‘Bedroom Tax’ Round-Up
The UN's Special Rapporteur, Raquel Rolnik’s Report on adequate housing became available on 3 February 2014 (click here). In her Report the Special Rapporteur says that:
- the policy was introduced without having been piloted in advance;
- in its own impact assessment the DWP had admitted that there is a mismatch between household size and the availability of suitable homes in the social sector for under-occupying claimants to downsize into;
- she heard testimonies about people facing hard choices, between food, heating or paying the rent;
- discretionary housing payments are not designed to, and could never compensate for, the amount of money being removed from benefit entitlement; and
- the DWP’s assessment of the level of savings from the policy fail to take into account additional costs incurred by local authorities and third-sector organisations,
As a result, amongst a series of recommendations, Ms Rolnik says that the removal of the spare-room subsidy should be suspended so that it can be “fully re-evaluated in light of the evidence of its negative impacts on the right to adequate housing and general well-being of many vulnerable individuals and households.”
See also - the government’s response to the report by Housing Minister Kris Hopkins (click here) and the guardian article ‘Ministers savage UN report calling for abolition of UK's bedroom tax’ (click here).
Two thirds of households hit by the bedroom tax are in rent arrears according to survey of 183 housing associations published by the National Housing Federation on 12 February 2014 (click here). In addition, more than one in seven affected households had received an eviction risk letter by October 2013. The research also found that housing associations have invested millions of pounds to mitigate the impacts of the bedroom tax.
Up to 50,000 households could have been 'charged' the bedroom tax in error, according to responses to Freedom of Information (FOI) requests from 140 local authorities. This is a substantially higher figure than the 3,000-5,000 the DWP had estimated. Source: ‘Bedroom tax’ wrongly levied on thousands of homes’- the Independent 12 February 2014 – click here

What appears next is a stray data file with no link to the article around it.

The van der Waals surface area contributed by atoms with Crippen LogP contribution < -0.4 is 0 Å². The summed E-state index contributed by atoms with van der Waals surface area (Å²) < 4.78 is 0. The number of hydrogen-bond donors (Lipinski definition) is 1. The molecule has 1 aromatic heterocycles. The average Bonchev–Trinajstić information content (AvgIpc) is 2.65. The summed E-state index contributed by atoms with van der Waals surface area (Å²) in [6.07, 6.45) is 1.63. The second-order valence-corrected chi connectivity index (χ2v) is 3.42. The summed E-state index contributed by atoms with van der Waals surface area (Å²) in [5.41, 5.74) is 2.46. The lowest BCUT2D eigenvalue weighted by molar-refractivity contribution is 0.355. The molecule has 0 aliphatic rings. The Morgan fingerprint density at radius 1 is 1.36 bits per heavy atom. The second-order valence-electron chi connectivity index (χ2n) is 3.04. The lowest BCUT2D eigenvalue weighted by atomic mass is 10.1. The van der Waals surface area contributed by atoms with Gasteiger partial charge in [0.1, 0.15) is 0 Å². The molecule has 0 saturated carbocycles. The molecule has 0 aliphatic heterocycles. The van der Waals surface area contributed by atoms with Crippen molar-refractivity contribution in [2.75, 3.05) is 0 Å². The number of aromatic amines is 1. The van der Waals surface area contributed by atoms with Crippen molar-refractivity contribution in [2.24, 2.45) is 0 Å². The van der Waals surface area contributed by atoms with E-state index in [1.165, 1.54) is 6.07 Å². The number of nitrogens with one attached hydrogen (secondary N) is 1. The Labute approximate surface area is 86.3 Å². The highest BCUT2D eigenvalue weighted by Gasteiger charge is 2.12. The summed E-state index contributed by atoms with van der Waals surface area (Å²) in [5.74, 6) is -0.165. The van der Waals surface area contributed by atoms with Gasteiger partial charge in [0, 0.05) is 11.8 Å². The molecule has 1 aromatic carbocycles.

On 31 January 2014 the Scottish Welfare Reform Committee produced a series of evidence sessions about the impact of the bedroom tax (click here) in which it said that the level of discretionary housing payments originally allocated by the DWP to deal with the impact of the bedroom tax did not match the scale of the problem. On 6 February 2014 the Scottish Parliament voted in favour of extra £12m to increase the money available through discretionary housing payments in order to prevent evictions solely due to the bedroom tax - see ‘Parliament backs 2014-2015 budget’ on the Scottish Government website – click here
On 21 February 2014, the Court of Appeal ruled that, whilst the bedroom tax discriminates against people with disabilities, the discriminatory effect of the policy is justified: - R(MA & Others) v Secretary of State for Work and Pensions  EWCA Civ 13 - click here
The Benefit Cap
DWP statistics published on 6 February 2014 show that, in December 2013 –
- 28,434 households had their housing benefit capped;
- 60 per cent of households had between one and four children and 36 per cent had five or more children;
- 59 per cent of households constituted a single parent with child dependants; and
- 22 per cent of households were capped by more than £100.
On 21 February 2014 the Court of Appeal dismissed an appeal against the household benefit cap brought by two appellants who had fled violent marriages with their children - R (SG & Ors) v Secretary of State for Work and Pensions & Ors  EWCA Civ 156 – click here.
Employment and Support Allowance and Atos
On 6 February 2014 the Work and Pensions Committee has announced an inquiry into employment and support allowance (ESA) and work capability assessments (WCAs) (click here). The Committee says that it is interested to hear views on -
- delivery of the WCA by Atos;
- the effectiveness of the WCA in indicating whether claimants are fit for work, especially for those claimants who have mental, progressive or fluctuating illnesses;
- the process and criteria for procuring new providers of the WCA;
- the ESA entitlement decision-making process;
- the reconsideration and appeals process;
- the impact of time-limiting contributory ESA;
- outcomes for people determined fit for work or assigned to the work related activity group or the support group; and
- the interaction between ESA and universal credit implementation.
NB - the deadline for responses to the inquiry is 21 March 2014.